Five things businesses should know about ransomware
Early on the morning of May 12, 2017, a computer user in Europe opened an email attachment that unleashed a virus called WannaCry. Soon, the virus spread across at least 200,000 computers around the world. Hospitals, telecommunications companies, manufacturers, oil companies, and other organizations were suddenly locked out of their own information. The cybercriminals demanded the equivalent of $300 in Bitcoin to unlock each of these accounts.
What is ransomware and how can companies protect themselves from these kinds of cyberthreats? Here are five things businesses should know.
- What is ransomware?
Ransomware is a type of malicious software (malware) that encrypts computer hard disks and locks them down until the users pay a ransom in exchange for their data to be decrypted—returning access back to the user. The recent attack exploited a Windows vulnerability to install the malware and then spread it around the world.
- When did the first ransomware attacks occur?
The first recorded ransomware attack emerged from a floppy disk in 1989. Since then, these attacks have become more and more sophisticated. Today, cybercriminals spread malware using techniques such as phishing emails, compromised websites, free software, and infected advertisement banners.
- What was unique about this recent ransomware attack?
Although ransomware attacks are not new, this recent attack was unique in its ability to quickly propagate across networks, allowing it to rapidly spread to other Windows systems across the globe.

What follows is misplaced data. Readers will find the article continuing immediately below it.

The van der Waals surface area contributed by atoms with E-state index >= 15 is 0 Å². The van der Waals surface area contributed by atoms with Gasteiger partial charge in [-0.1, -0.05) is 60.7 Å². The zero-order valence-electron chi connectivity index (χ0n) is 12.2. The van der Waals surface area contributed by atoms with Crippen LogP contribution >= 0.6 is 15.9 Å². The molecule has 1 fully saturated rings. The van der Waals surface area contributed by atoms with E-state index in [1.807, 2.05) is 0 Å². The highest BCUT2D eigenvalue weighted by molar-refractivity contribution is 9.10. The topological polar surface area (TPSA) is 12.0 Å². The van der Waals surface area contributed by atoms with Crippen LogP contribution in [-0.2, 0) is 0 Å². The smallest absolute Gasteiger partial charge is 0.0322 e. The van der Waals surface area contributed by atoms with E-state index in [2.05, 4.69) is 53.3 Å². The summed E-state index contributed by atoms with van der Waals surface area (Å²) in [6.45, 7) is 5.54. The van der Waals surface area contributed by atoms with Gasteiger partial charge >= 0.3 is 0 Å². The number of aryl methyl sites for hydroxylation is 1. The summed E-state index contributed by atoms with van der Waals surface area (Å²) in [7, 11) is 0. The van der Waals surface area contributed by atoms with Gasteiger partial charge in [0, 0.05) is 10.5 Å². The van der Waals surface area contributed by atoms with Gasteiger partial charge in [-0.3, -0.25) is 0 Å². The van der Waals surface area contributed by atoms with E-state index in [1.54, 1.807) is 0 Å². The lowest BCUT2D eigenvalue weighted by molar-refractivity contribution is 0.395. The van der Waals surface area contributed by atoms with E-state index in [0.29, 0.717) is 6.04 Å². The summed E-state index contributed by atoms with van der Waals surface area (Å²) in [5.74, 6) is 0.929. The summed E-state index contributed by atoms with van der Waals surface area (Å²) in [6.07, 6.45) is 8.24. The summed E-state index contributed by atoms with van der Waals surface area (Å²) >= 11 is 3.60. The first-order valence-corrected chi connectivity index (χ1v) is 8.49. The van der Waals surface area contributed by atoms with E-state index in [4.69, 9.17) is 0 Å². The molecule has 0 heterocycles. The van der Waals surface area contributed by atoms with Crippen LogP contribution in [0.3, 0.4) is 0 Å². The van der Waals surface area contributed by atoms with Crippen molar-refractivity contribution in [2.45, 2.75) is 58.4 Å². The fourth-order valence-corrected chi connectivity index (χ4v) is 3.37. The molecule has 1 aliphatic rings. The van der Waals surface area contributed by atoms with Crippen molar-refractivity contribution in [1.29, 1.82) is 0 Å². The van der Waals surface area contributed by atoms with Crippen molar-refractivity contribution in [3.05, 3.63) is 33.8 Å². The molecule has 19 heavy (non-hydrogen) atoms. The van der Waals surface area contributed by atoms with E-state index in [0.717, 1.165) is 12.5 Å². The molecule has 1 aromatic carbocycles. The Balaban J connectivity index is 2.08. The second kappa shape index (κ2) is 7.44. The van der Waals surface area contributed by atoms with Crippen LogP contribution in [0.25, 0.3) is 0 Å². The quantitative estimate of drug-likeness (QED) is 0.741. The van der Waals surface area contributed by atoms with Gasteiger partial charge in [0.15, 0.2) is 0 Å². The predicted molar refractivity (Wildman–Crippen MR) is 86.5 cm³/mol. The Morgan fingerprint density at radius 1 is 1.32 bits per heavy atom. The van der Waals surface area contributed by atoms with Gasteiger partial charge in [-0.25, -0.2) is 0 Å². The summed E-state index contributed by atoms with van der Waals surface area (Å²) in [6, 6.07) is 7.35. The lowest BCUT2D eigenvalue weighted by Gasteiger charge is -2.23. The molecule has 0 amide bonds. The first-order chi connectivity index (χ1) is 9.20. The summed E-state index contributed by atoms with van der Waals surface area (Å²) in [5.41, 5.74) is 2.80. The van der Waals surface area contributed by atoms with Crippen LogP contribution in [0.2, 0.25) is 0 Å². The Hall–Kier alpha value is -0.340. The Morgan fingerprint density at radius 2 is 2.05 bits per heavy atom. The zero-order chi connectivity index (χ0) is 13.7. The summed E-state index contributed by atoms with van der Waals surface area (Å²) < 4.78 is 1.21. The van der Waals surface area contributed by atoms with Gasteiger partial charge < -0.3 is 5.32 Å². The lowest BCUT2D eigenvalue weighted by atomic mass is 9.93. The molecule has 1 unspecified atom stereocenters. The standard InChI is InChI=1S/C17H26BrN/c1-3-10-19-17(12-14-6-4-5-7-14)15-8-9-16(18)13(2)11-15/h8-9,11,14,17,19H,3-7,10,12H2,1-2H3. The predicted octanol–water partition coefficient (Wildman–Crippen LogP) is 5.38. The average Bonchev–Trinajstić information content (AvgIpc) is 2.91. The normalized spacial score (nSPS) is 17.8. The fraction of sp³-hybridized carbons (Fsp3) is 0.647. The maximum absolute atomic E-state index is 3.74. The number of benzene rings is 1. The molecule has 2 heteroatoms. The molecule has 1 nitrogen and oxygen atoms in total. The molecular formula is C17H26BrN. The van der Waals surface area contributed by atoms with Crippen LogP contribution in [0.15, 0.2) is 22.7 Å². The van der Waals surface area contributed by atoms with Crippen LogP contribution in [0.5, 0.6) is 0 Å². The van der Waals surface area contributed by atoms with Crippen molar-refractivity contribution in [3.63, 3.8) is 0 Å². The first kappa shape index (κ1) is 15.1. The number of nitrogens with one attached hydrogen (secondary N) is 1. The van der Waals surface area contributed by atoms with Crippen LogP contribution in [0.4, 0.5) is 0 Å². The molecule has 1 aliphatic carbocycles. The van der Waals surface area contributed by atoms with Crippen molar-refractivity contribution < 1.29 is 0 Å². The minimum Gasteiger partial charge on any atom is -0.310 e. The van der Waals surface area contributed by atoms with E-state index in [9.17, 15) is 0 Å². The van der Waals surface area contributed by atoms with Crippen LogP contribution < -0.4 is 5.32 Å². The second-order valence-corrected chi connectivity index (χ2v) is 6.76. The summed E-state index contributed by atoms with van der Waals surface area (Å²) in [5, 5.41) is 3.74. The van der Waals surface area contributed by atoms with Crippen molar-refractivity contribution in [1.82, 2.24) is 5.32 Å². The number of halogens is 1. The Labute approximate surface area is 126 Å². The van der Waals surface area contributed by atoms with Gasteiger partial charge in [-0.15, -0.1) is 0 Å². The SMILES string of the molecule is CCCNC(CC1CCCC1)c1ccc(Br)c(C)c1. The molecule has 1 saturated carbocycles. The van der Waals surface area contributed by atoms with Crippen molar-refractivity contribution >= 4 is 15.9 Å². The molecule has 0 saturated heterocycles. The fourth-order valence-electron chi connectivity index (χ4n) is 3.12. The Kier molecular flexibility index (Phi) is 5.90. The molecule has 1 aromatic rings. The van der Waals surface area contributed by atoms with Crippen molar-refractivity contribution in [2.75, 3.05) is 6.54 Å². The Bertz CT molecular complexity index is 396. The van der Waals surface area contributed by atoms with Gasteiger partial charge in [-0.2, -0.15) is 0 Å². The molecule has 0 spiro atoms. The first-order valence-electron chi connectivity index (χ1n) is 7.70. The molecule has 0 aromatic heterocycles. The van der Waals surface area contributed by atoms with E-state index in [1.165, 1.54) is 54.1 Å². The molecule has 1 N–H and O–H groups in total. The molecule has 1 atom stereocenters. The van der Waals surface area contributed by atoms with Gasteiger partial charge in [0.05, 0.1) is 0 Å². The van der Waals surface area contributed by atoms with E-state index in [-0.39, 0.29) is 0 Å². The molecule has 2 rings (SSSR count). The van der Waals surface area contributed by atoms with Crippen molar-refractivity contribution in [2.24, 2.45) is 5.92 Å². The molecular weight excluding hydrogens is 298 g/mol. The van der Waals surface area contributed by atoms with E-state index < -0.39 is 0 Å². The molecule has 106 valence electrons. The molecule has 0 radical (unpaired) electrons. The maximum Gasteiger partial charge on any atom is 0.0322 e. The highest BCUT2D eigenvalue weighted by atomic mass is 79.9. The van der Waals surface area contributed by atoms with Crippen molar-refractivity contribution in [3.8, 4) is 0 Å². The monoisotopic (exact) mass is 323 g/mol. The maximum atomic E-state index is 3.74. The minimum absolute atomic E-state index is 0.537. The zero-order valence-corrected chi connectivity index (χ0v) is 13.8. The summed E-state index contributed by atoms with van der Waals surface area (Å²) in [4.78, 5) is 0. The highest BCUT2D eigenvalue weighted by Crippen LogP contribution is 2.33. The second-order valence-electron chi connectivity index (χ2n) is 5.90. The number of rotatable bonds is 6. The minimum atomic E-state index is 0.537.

- Can having the right information security technology protect my company from ransomware attacks?
It’s definitely a start. But it’s not just a question of installing the right security technology. Many companies are already well-covered by the most updated security solutions; however, these solutions form only a piece of a comprehensive cybersecurity program.
- What else can companies do to protect themselves from ransomware and other cyberthreats?
They can take a top-down, business-oriented approach to cybersecurity. This includes implementing both organizational and technical countermeasures across every level of the corporation. Everyone in the company, including the board and c-suite, should understand the cyberthreats we face today and the financial, reputational, and business risks they pose. Empowering a dynamic chief information security officer (CISO) to call the shots and educate others can make a big difference.